A festival wouldn't really be a festival without some kind of special cake, but the one traditionally served on January 6th in France is very special indeed.
January 6th marks the Christian festival of epiphany, when the three kings arrived to give their gifts to the baby Jesus. In more secular times it also marks the end of the delightful holiday period of eating, drinking and lazing about and the beginning of January diets, exercise and general good intentions.
While epiphany is a huge deal in Spain with parades and town festivals, in France it's a quieter affair – and not a public holiday. But it does have one special tradition – Galette des rois.
By tradition the president is not allowed to become the Epiphany king (because he already has quite enough power) so a different version of the cake is served at the Elysée Palace. Photo: AFP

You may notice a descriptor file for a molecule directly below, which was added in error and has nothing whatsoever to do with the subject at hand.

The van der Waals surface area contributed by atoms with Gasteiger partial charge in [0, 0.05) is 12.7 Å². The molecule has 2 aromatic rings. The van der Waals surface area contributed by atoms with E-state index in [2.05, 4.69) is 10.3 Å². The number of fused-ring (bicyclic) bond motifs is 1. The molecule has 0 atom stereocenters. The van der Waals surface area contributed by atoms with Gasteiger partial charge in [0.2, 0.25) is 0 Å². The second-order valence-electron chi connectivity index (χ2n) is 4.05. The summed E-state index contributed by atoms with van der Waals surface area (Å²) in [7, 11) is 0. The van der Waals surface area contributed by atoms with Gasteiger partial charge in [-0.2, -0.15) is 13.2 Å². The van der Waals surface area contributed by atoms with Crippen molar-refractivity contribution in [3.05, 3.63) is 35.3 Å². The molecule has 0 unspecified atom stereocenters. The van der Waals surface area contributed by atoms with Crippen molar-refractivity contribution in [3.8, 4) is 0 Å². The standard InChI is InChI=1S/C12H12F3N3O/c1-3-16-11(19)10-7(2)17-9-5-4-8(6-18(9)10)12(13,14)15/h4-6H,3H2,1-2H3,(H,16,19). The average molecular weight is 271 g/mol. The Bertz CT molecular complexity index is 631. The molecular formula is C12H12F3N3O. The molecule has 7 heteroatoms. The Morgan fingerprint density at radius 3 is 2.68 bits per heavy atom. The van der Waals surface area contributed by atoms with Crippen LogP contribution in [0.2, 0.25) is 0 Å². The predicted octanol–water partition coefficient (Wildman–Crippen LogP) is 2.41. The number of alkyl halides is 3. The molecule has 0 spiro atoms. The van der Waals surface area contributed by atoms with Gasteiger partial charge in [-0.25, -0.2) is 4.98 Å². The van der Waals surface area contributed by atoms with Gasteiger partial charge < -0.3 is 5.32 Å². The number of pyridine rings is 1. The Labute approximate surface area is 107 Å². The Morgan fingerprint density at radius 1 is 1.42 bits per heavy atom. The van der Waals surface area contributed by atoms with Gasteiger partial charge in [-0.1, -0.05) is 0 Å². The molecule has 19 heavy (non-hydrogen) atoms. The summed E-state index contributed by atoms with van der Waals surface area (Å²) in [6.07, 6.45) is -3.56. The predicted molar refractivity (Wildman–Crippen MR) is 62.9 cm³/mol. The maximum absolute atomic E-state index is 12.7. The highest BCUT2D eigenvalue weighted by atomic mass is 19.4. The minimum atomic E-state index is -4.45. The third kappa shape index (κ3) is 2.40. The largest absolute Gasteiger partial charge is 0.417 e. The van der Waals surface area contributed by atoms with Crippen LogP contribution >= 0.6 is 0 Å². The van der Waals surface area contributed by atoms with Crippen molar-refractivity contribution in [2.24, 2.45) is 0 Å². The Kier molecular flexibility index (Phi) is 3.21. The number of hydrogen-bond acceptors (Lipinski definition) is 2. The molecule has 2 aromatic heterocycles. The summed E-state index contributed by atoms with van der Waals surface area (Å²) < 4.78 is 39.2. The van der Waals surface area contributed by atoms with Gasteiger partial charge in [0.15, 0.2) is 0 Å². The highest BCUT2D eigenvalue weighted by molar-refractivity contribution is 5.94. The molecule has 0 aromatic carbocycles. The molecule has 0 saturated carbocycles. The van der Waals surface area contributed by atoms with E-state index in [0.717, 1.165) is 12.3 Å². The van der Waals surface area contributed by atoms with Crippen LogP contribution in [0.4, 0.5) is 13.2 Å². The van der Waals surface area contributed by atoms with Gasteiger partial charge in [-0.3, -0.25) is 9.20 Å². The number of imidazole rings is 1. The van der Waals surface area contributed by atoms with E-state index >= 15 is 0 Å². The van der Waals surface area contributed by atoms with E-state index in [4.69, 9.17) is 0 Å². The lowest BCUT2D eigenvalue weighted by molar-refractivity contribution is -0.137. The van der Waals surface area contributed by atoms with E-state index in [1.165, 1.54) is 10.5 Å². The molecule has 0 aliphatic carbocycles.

This is a frangipane and pastry cake traditionally served on January 6th – usually with cider or champagne.
In homage to its royal tradition and name, the cake usually comes with a gold paper crown.
Hidden within the cake is a fève – traditionally a bean but these days more usually a ceramic or plastic charm.
The person who finds the fève in their slice gets to wear the crown and become the king or queen of the festival and is also apparently guaranteed good luck for the year ahead.
In some families, the cutting of the cake is a complex ritual that involves the youngest person present sitting under the table.
This article is part of The Local France's 2020 virtual advent calendar – every day until Christmas we will be presenting you with a person or object that has a particular significance to life in France.